James Spann forecasts dry, cooler air moving into Alabama from Alabama NewsCenter on Vimeo.
COLD FRONT PASSING THROUGH: A cold front is moving through Alabama this morning; we note a few spotty showers over the central part of the state at daybreak. This afternoon, showers will be confined to the southern third of the state ahead of the front, and the northern counties will enjoy a mostly sunny day with lower humidity and a fresh north breeze.
Showers over south Alabama will end tonight, and we expect a long dry spell for Alabama, which should last for at least seven days. Look for sunny days and clear nights Tuesday through Friday. Fall weather fans will love temperatures during the early morning Tuesday and Wednesday; we expect most places across north and central Alabama to dip into the cool 50s for the first time this season. Highs will be in the 80s, but humidity levels will be low for September.
THE ALABAMA WEEKEND: Dry weather continues with a good supply of sunshine Saturday and Sunday. Highs will be between 84 and 88 degrees, with lows in the 60s. No rain worries for college games in the state Saturday.
NEXT WEEK: The quiet pattern continues. Humidity levels will creep up with highs in the mid to upper 80s; a few isolated showers could show up over the latter half of the week, but we see no sign of any major rain event during the week.
TROPICS: The Atlantic basin remains remarkably calm for mid-September, the climatological peak of the hurricane season. The National Hurricane Center is monitoring two tropical waves in the eastern Atlantic, but they both have only a low chance of development over the next five days. There’s no sign of any tropical trouble for the US Gulf Coast or Atlantic coast for at least the next seven to 10 days.
ON THIS DATE IN 1979: Hurricane Frederic crossed over the western end of Dauphin Island around 10 pm An automated wind gust recorder at the top of the Dauphin Island Bridge recorded a peak wind gust of 145 mph around 9:40 pm At landfall, Frederic was a Category 4 on the Saffir -Simpson hurricane intensity scale, raking the Mobile Bay area with winds gusting from 100 to 145 mph for several hours on the evening of Sept. 12 through the early morning of Sept. 13. Hurricane wind gusts were experienced as far inland as Choctaw County during the early morning of Sept. 13.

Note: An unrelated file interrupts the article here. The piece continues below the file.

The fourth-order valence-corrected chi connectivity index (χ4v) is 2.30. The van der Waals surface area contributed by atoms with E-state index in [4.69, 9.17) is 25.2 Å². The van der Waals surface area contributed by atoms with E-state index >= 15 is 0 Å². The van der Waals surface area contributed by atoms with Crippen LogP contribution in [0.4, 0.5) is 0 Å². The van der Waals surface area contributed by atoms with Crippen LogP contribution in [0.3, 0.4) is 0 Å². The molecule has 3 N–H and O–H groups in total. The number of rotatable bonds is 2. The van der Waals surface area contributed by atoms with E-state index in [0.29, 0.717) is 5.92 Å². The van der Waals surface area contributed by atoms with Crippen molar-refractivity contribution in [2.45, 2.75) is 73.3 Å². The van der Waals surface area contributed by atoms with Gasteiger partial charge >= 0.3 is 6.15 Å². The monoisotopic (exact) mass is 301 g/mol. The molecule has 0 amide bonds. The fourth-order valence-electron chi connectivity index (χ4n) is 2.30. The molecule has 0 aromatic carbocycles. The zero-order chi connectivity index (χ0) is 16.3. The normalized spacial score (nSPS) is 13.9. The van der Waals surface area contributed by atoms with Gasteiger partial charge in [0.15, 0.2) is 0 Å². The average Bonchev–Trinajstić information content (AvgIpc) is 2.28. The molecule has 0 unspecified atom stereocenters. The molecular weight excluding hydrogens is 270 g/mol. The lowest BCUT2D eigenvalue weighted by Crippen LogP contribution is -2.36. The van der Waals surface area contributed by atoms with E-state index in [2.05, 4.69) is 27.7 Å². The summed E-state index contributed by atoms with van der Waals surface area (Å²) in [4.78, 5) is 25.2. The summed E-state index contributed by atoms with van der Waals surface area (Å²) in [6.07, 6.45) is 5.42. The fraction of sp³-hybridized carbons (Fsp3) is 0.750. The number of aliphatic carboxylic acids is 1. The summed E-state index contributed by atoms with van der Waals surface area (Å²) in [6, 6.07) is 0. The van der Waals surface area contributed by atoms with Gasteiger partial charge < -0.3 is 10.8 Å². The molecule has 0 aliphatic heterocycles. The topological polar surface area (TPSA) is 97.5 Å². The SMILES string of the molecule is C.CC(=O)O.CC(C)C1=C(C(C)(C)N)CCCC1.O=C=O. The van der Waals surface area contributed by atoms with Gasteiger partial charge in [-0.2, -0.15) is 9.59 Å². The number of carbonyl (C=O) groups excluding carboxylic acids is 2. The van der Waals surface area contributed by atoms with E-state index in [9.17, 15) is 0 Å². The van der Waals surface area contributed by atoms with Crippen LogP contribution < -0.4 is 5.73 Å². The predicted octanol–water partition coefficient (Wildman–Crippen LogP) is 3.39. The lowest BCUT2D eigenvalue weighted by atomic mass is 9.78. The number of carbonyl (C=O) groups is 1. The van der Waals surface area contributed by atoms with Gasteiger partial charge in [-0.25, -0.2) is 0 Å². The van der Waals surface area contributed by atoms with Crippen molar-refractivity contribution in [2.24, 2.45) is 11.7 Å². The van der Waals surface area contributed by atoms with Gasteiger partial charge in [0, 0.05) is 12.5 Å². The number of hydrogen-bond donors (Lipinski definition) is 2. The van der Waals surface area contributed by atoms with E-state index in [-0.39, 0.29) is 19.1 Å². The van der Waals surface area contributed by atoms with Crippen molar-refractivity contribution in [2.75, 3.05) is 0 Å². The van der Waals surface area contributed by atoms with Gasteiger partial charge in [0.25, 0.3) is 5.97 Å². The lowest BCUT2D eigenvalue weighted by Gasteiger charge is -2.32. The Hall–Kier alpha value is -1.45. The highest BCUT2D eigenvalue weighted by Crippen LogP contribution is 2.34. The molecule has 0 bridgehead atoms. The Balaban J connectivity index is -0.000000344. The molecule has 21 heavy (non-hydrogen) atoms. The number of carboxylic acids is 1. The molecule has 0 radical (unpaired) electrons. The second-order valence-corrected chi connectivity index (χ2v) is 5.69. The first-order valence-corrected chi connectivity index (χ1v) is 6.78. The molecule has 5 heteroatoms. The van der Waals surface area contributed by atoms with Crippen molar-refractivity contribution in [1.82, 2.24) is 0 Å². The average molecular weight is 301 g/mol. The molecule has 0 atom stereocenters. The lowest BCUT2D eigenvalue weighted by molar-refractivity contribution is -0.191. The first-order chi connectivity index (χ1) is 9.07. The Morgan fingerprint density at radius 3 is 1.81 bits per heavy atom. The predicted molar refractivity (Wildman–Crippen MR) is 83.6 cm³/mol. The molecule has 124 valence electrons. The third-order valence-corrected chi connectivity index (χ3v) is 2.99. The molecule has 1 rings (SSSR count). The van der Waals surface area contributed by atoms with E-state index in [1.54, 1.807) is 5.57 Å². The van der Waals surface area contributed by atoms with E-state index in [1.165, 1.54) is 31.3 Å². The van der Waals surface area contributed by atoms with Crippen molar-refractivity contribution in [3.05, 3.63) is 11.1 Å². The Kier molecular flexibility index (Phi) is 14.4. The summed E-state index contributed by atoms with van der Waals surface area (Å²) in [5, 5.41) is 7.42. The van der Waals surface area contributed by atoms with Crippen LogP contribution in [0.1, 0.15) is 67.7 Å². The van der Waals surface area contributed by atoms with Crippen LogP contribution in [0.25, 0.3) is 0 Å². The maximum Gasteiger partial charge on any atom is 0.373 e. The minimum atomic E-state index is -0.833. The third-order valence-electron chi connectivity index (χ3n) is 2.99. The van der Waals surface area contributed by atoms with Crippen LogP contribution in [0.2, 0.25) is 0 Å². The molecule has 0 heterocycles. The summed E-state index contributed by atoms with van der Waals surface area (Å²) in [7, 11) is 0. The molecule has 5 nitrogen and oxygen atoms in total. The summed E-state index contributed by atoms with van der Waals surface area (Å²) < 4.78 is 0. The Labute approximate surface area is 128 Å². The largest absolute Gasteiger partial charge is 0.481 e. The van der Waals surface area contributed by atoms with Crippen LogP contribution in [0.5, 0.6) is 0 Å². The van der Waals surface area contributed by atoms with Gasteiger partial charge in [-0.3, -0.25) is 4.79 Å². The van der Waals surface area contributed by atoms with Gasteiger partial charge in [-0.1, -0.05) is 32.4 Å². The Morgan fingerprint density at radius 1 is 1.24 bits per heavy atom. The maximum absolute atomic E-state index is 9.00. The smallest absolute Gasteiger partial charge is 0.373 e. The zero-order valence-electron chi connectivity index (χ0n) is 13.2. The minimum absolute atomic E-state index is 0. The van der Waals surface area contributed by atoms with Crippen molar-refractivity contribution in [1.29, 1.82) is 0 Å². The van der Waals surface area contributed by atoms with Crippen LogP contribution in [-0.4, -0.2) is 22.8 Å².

Near-total property damage occurred along the Alabama coastline between Fort Morgan and Gulf Shores, the latter seeing 80% of its buildings destroyed. The causeway linking Dauphin Island to the mainland was swept away in many areas. Mobile sustained extensive damage as well. Structural failure was widespread in the immediate landfall area with industrial, residential and governmental buildings as well as hospitals sustaining heavy damage. Nearly 90% of the Mobile area lost electricity, and the historic City Hall experienced heavy roof damage. Many small beach houses were destroyed by high winds before the storm surge could add any effects.
The rebuilding process after Frederic was responsible for the transformation of Gulf Shores and Orange Beach from small coastal villages to the booming tourist destination they are now.
ON THIS DATE IN 1999: Hurricane Floyd, a Category 4 storm with top winds of 145 mph, was making residents along the US East Coast very nervous as it steamed steadily westward. Floyd was once forecast to strike Florida but turned away. Instead, it hit the Bahamas at peak strength, causing substantial damage. It then paralleled the East Coast of the United States, causing massive evacuations and costly preparations from Florida through the Mid-Atlantic states.
BEACH FORECAST: Click here to see the AlabamaWx Beach Forecast Center page.
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